In Other Words: The Science and Psychology of Second-Language Acquisition

In Other Words: The Science and Psychology of Second-Language Acquisition

In Other Words: The Science and Psychology of Second-Language Acquisition

In Other Words: The Science and Psychology of Second-Language Acquisition

Synopsis

Ellen Bialystok and Kenji Hakuta view second-language acquisition as one way of coming to grips with the fundamental nature of language, mind, and brain. Although they have conducted some of the key research in the area of second-language acquisition, they also work more broadly in the fields of cognitive and language development as well as in education policy, and thus they are ideally suited to address this issue. Using an array of vivid illustrations, lively anecdotes, and fascinating research examples, they show how five elements - brain, language, mind, self, and culture - make up the complex ecology of language learning. The book considers vital questions: Is the brain "hard-wired" for language learning? Why are the mental operations that allow us to learn language different from those we use to solve math problems or play a musical instrument? How do differences between languages affect language learning? What are various cultures doing to encourage bilingualism?

Excerpt

This book is about learning a second language. It would be a rare person who is unfamiliar with this experience, whether successful at it or not. People encounter this experience in numerous ways: as a student, as a tourist, as an immigrant. What are the essential characteristics of learning a second language? Why is it easier for some people than for others? Are there times or situations in which the process becomes easier? These are the kinds of questions language learners inevitably ask and the kinds of issues that commonsense, or folk theories of language learning, attempt to address.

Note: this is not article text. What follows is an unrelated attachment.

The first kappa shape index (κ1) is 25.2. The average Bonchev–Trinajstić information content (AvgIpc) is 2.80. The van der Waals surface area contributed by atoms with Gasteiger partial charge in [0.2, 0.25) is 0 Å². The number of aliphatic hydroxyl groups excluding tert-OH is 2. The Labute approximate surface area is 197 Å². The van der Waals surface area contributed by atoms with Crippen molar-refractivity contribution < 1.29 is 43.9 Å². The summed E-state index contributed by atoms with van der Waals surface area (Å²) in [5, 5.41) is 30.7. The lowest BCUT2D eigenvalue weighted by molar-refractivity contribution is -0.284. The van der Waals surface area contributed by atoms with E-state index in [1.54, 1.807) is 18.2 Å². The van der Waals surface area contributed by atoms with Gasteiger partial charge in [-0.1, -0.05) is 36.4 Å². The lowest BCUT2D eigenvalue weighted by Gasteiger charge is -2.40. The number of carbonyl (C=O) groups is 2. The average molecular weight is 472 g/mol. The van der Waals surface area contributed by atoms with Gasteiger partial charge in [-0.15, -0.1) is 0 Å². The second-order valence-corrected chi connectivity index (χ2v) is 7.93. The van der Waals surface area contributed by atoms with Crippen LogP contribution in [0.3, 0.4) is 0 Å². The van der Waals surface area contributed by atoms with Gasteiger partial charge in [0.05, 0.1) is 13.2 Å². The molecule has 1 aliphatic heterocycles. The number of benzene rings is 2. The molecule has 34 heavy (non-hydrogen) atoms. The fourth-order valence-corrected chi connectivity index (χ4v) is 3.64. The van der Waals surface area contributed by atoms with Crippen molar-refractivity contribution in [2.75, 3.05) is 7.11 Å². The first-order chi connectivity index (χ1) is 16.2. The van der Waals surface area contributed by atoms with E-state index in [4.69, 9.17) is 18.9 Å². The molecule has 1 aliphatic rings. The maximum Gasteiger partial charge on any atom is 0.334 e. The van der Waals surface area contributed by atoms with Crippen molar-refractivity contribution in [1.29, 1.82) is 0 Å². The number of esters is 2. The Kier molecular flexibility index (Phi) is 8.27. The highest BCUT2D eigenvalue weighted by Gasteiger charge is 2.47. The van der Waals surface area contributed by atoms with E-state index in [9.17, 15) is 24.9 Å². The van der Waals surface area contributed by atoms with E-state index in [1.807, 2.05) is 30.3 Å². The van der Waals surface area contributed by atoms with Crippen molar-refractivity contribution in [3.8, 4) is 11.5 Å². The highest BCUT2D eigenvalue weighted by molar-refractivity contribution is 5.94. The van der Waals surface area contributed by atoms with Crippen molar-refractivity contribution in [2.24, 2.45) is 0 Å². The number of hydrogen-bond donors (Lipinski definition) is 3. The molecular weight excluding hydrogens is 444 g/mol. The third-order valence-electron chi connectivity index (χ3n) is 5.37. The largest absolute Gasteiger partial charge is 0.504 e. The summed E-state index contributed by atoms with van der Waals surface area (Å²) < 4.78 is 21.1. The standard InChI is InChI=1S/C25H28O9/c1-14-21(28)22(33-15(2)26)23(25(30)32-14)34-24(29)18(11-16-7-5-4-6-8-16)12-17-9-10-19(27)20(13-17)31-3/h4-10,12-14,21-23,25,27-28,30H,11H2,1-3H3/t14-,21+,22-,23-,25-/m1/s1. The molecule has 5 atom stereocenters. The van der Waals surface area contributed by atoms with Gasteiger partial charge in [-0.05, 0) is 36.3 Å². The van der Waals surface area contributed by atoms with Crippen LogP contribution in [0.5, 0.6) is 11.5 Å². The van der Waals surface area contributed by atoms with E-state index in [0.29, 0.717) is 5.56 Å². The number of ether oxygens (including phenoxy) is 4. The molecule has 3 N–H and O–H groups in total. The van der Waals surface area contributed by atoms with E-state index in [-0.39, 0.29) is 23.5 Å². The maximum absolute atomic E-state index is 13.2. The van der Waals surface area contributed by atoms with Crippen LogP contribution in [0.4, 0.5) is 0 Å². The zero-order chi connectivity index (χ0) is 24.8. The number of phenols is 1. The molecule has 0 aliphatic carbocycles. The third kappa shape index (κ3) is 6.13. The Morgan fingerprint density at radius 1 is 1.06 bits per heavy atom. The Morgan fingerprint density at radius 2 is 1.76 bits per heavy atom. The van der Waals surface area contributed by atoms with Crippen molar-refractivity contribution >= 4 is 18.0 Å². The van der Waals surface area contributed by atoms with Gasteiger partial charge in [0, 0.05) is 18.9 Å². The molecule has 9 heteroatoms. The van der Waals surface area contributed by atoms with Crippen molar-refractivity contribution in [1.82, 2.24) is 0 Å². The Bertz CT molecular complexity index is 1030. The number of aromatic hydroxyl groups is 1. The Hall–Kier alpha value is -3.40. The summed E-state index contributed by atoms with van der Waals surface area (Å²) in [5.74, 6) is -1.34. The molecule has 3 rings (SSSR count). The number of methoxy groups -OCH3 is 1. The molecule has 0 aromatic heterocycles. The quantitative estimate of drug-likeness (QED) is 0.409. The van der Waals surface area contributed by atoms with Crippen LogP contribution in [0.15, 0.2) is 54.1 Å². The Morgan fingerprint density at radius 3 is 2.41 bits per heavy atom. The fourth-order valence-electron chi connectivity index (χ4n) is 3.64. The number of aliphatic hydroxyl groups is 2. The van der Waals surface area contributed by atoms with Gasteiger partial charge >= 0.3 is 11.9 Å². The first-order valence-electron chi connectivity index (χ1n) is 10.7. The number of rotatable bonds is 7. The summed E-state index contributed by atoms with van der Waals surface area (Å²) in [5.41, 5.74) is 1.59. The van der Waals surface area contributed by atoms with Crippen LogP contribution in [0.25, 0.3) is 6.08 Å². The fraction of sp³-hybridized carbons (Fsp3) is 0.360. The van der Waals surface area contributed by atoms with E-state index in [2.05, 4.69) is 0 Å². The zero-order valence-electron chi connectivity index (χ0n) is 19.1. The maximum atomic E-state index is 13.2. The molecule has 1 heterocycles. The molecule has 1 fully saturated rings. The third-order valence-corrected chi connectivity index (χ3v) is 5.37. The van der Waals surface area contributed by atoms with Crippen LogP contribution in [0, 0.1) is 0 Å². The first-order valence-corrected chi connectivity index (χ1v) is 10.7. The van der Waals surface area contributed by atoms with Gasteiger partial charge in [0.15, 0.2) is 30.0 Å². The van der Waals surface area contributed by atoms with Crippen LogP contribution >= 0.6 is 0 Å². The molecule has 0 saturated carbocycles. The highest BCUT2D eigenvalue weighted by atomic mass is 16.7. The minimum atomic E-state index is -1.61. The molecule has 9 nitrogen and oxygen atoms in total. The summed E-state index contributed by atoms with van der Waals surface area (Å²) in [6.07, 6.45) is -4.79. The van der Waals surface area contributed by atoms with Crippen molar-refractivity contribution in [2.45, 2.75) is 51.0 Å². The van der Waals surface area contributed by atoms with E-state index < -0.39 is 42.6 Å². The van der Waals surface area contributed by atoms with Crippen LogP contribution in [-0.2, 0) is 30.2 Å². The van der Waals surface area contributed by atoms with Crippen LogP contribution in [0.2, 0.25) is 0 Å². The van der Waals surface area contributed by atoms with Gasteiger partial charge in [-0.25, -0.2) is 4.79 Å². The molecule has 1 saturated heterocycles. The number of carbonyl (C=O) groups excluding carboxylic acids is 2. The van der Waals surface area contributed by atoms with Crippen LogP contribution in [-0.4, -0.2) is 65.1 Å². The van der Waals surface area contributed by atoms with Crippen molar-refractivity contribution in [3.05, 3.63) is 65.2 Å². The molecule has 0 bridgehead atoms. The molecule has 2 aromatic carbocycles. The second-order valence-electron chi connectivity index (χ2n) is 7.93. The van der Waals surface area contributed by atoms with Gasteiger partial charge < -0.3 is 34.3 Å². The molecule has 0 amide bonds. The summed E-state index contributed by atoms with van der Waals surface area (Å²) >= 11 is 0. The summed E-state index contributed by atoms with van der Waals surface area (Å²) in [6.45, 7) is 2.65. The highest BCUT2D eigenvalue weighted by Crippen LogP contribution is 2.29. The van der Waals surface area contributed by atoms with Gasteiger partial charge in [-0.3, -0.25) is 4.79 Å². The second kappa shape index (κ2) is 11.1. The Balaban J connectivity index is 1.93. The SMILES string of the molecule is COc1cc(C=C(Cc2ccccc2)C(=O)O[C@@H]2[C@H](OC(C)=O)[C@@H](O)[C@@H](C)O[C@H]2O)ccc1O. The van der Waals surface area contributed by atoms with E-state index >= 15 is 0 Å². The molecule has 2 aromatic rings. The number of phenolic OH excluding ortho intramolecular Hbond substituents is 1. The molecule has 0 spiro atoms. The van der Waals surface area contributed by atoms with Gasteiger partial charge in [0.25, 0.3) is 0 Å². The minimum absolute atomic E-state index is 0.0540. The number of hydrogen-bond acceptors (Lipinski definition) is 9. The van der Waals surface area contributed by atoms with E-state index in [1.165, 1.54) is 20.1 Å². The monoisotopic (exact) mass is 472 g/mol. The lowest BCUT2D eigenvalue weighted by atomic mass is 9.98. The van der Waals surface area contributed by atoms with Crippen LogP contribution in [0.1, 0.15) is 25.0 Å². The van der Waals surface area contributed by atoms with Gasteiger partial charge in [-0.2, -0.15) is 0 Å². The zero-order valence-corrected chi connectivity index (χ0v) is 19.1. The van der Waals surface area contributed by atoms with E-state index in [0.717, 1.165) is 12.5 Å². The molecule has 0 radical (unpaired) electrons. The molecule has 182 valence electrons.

This book is also about our efforts to understand second-language learning and the methods we use to come to that knowledge. Scholars have long puzzled over the mysteries of language learning, and researchers have explored numerous aspects of its development. These academic approaches to language learning have originated in a variety of disciplines--linguistics, biology, psychology, anthropology, and sociology; each of these lays some claim to understanding the process. But what are the differences in the approaches taken by these disciplines? How do their insights fit together to reveal something more general or more essential about the process of second- language learning?

We expect that most readers will be interested in knowing more about second-language learning from the point of view of both per-

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